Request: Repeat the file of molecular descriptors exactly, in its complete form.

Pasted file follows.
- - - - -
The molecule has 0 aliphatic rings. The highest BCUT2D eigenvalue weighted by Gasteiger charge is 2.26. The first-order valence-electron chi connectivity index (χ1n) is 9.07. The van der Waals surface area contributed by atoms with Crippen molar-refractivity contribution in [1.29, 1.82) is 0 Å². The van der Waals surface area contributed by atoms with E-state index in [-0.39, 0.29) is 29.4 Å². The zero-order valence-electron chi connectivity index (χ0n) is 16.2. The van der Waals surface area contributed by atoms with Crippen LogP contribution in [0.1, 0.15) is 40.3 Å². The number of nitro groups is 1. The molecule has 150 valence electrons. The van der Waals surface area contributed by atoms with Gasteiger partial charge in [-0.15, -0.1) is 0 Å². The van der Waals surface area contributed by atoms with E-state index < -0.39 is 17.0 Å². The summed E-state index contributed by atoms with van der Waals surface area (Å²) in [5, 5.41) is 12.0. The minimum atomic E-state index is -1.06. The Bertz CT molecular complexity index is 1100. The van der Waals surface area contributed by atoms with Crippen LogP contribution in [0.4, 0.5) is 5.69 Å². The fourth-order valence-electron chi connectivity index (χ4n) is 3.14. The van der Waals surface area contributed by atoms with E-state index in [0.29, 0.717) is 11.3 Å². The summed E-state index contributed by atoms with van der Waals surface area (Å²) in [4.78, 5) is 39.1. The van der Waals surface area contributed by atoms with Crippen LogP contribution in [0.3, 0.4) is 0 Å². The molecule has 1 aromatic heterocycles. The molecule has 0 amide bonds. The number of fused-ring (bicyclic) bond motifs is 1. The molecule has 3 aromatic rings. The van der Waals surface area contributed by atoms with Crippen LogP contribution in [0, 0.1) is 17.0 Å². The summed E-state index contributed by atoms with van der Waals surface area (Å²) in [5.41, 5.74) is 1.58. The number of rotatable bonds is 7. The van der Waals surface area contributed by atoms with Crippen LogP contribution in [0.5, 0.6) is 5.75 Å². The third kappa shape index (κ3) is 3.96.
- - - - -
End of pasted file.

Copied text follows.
The molecule has 0 aliphatic rings. The highest BCUT2D eigenvalue weighted by Gasteiger charge is 2.26. The first-order valence-electron chi connectivity index (χ1n) is 9.07. The van der Waals surface area contributed by atoms with Crippen molar-refractivity contribution in [1.29, 1.82) is 0 Å². The van der Waals surface area contributed by atoms with E-state index in [-0.39, 0.29) is 29.4 Å². The zero-order valence-electron chi connectivity index (χ0n) is 16.2. The van der Waals surface area contributed by atoms with Crippen LogP contribution in [0.1, 0.15) is 40.3 Å². The number of nitro groups is 1. The molecule has 150 valence electrons. The van der Waals surface area contributed by atoms with Gasteiger partial charge in [-0.15, -0.1) is 0 Å². The van der Waals surface area contributed by atoms with E-state index < -0.39 is 17.0 Å². The summed E-state index contributed by atoms with van der Waals surface area (Å²) in [5, 5.41) is 12.0. The minimum atomic E-state index is -1.06. The Bertz CT molecular complexity index is 1100. The van der Waals surface area contributed by atoms with Crippen LogP contribution in [0.4, 0.5) is 5.69 Å². The fourth-order valence-electron chi connectivity index (χ4n) is 3.14. The van der Waals surface area contributed by atoms with E-state index in [0.29, 0.717) is 11.3 Å². The summed E-state index contributed by atoms with van der Waals surface area (Å²) in [4.78, 5) is 39.1. The van der Waals surface area contributed by atoms with Crippen LogP contribution in [0.3, 0.4) is 0 Å². The molecule has 1 aromatic heterocycles. The molecule has 0 amide bonds. The number of fused-ring (bicyclic) bond motifs is 1. The molecule has 3 aromatic rings. The van der Waals surface area contributed by atoms with Crippen LogP contribution in [0, 0.1) is 17.0 Å². The summed E-state index contributed by atoms with van der Waals surface area (Å²) in [5.41, 5.74) is 1.58. The number of rotatable bonds is 7. The van der Waals surface area contributed by atoms with Crippen LogP contribution in [0.5, 0.6) is 5.75 Å². The third kappa shape index (κ3) is 3.96.